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The crisis hit Sri Lanka and raised the price of gasoline by 24.3% and diesel by 38.4% on Tuesday, a record increase in fuel costs in the country’s greatest economic crisis due to a lack of foreign exchange reserves.
With the second increase in fuel prices since April 19, the most commonly used Octane 92 petrol will now cost 420 rupees (USD 1.17) and diesel 400 rupees (USD 1.11) per litre, both at an all-time high.
Ceylon Petroleum Corporation, the state fuel entity, decided to hike the price of Octane 92 petrol by 24.3 per cent, or 82 rupees, and diesel by 38.4 per cent, or 111 rupees per litre (CPC).
From 3 a.m. today, the fuel price will be changed. The Cabinet-approved fuel pricing formula was used to revise the prices, Power and Energy Minister Kanchana Wijesekara said on Twitter.
All costs associated with importing, unloading, distribution to stations, and taxes are included in the price revision. The modification of transportation and other service prices was also authorised by the Cabinet. He indicated the formula would be used every two weeks or monthly.
The increase came as the public endured long lines at fuel stations affected by shortages. The retail costs of petroleum have also been raised by Lanka IOC, the Sri Lankan arm of India’s oil behemoth Indian Oil Corporation.
According to Manoj Gupta, CEO of LIOC, “we have upped our prices to match the CPC.”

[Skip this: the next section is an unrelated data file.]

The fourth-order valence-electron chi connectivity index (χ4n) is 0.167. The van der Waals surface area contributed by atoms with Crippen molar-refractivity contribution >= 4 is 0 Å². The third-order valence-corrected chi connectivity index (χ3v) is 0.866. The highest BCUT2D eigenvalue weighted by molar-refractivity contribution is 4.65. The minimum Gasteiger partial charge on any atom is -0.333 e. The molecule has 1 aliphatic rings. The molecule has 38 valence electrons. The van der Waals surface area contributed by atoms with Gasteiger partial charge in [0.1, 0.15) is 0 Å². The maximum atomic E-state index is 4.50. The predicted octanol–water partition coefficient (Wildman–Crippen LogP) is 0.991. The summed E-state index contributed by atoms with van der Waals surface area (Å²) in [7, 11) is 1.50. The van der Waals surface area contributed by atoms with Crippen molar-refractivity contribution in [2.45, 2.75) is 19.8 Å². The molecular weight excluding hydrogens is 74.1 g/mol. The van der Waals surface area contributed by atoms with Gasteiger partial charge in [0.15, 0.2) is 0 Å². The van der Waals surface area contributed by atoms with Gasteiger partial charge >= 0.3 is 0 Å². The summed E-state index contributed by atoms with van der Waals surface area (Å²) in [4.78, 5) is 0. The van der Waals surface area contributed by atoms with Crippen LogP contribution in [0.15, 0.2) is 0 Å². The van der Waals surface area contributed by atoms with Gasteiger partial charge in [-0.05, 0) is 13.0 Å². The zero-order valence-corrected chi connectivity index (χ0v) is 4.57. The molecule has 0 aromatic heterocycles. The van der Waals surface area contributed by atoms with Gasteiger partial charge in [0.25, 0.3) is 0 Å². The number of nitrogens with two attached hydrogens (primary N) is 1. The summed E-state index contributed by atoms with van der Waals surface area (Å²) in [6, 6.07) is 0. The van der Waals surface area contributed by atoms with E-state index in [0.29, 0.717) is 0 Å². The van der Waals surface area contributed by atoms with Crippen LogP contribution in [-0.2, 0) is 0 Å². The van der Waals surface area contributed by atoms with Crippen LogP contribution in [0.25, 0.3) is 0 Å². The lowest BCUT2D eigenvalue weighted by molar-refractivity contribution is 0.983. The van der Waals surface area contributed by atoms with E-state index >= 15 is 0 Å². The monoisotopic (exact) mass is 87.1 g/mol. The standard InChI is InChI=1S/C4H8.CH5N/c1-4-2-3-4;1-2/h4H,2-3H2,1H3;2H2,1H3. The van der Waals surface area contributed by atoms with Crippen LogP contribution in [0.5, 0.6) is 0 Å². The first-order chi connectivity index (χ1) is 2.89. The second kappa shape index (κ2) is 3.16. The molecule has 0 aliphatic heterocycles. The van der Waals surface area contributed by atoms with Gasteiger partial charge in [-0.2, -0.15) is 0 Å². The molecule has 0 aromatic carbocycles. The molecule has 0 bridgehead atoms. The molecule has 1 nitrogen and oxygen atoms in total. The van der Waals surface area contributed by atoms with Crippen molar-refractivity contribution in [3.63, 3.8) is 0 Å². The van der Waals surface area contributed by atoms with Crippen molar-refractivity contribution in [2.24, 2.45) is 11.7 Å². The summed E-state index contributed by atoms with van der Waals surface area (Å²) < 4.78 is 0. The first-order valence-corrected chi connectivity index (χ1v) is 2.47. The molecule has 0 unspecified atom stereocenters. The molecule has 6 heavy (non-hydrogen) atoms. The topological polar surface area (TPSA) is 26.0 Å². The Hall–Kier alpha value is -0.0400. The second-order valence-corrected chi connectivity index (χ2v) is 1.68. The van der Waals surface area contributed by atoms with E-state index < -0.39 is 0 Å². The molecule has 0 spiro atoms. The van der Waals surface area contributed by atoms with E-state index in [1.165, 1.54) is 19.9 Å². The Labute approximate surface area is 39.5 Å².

Meanwhile, auto-rickshaw operators announced that the first kilometre would cost 90 rupees and the second would cost 80 rupees.
The government announced that directors of institutions would have a choice over which staff would be required to report physically as a cost-cutting measure. Allow the others to work from home.
Since 2002, Lanka IOC has been operating in Sri Lanka. As the government grapples with a serious foreign exchange crisis, Sri Lanka has been considering several possibilities to facilitate efforts to prevent fuel pumps from running dry.
The island nation is experiencing extraordinary economic difficulties, the worst since its 1948 independence from Britain. Due to a lack of cash to pay for imports, it is experiencing a shortage of practically all necessities.
Long lines for fuel, cooking gas, and other commodities have formed due to a catastrophic scarcity of foreign funds, while power outages and increasing food costs have added to the people’s misery.
The economic crisis has sparked a political crisis in Sri Lanka, with demands for President Gotabaya Rajapaksa’s resignation. The situation has already prompted President Mahinda Rajapaksa’s elder brother, Prime Minister Mahinda Rajapaksa, to quit on May 9.
Inflation approaching 40%, food, gasoline, and medical shortages, and continuous power outages have sparked widespread protests and sent the currency plummeting, leaving the government short of foreign currency reserves to pay for imports.